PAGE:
The Season of Lent in the Italian Language

Mar 31, 2017


La Quaresima


Facebook friends have gone silent, giving up social media. Others are renouncing simple pleasures (rinunciare a piccoli piaceri) –all in the name of Lent. Having grown up Catholic, I understand—but that doesn’t make it easier to explain this time of sacrifice (periodo di sacrificio) to others.

As a girl, I learned that Lent honored the forty days and nights that Christ spent fasting and praying in the desert before going forth to preach the word of the Lord. The actual sviluppo della quaresima (development of Lent), as told by an Italian ecclesiastic history, is more complex.

Nella Chiesa primitiva (in the primitive or early Church) of the first and second centuries, the faithful observed uno o due giorni di digiuno (one or two days of fasting) before Pasqua (Easter). However, the motive was not penitenziale (penitential) but “ascetico-illuminativo” (ascetic and enlightening) to prepare candidates for il battesimo (baptism), administered on la Veglia pasquale (the Saturday vigil before Easter).

Nella terzo secolo (in the third century), the Church declared the Sunday before Easter “la Domenica di passione” (Passion Sunday) and extended religious services—and fasting—to tutta la settimeana precedente la pasqua (the entire week preceding Easter). It wasn’t until the end of the fourth century that the period of prassi penitenziale (penitential practices) was prolonged to six weeks before Easter.

By the end of the fifth century, Lent extended from il Mercoledì delle ceneri (Ash Wednesday) to il Giovedì santo (Holy Thursday). Passion Sunday eventually shifted to two weeks before Easter with la Domenica delle Palme (Palm Sunday) the week before, marking the beginning of la Settimana Santa (Holy Week).

The dietary restrictions of Lent also grew stricter over time. In 653 the Council of Trent declared that anyone who ate meat during Lent could not receive l’eucaristia (Holy Communion) on Easter. Charlemagne condemned any violators of the prohibition to death.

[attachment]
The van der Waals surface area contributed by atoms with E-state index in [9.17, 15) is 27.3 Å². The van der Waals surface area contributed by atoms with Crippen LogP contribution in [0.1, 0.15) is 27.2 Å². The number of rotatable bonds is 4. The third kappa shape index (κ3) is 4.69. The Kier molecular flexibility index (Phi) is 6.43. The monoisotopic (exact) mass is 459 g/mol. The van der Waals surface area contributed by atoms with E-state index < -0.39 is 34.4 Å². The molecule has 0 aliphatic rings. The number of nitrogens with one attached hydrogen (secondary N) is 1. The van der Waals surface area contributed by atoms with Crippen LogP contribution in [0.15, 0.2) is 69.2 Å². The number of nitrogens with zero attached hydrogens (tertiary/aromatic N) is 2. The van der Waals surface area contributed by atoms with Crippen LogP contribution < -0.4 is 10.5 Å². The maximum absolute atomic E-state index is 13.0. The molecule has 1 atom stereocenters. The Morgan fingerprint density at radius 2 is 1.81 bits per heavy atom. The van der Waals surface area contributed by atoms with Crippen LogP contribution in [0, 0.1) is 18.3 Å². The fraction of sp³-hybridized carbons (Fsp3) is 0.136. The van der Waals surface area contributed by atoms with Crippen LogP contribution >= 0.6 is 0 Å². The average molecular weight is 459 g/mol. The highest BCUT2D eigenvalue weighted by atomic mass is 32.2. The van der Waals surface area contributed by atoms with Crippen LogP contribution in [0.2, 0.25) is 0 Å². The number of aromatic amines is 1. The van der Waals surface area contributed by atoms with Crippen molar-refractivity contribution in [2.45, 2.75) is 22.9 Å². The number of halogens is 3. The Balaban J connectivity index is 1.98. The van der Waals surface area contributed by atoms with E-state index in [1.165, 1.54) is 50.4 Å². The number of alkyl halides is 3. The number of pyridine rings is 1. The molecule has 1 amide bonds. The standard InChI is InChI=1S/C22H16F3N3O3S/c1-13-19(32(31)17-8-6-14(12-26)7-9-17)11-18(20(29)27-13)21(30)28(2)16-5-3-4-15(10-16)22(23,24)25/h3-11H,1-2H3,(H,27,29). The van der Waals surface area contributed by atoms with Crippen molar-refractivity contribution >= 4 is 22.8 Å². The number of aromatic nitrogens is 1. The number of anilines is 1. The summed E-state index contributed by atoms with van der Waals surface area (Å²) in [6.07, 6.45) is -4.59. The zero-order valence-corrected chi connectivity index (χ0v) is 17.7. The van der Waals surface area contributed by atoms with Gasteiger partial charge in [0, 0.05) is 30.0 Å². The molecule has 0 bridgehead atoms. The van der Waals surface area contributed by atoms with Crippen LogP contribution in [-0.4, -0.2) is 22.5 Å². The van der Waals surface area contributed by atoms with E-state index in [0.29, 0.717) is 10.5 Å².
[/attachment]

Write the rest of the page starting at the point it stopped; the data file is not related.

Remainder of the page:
Despite the Church’s restrictions (including a ban on eggs for baking), Italians managed to create delicious treats that remain popular to this day, such as maritozzi romani (buns bursting with raisins), corolla (an anise-flavored bread), pazientini (cookies whose name means “little bit of patience”) and croccante quaresimale (crunchy hazelnut cookies).

While much has changed, the essential meaning of Lent has not. La Quaresima, as Pope Francesco noted in this year’s Lenten message to Catholics, represents un nuovo inizio (a new beginning), una strada che conduce verso una meta sicura (a path that leads to a safe destination): la vittoria di Cristo sulla morte (Christ’s victory over death).

Words and Expressions

Lungo come una quaresima -– as long as Lent, used for something boring or tedious 

Queresimale – Lenten sermon 

Sciupare tutto e adesso fare quaresima – to squander everything and now “make” or “do” Lent, a description of someone who wasted all his money and now has to live in poverty

Portare la propria croce -– to carry and bear your own pain and suffering, just as Christ did on Good Friday

Dianne Hales is the author of LA BELLA LINGUA: My Love Affair with Italian the World's Most Enchanting Language and MONA LISA: A Life Discovered.

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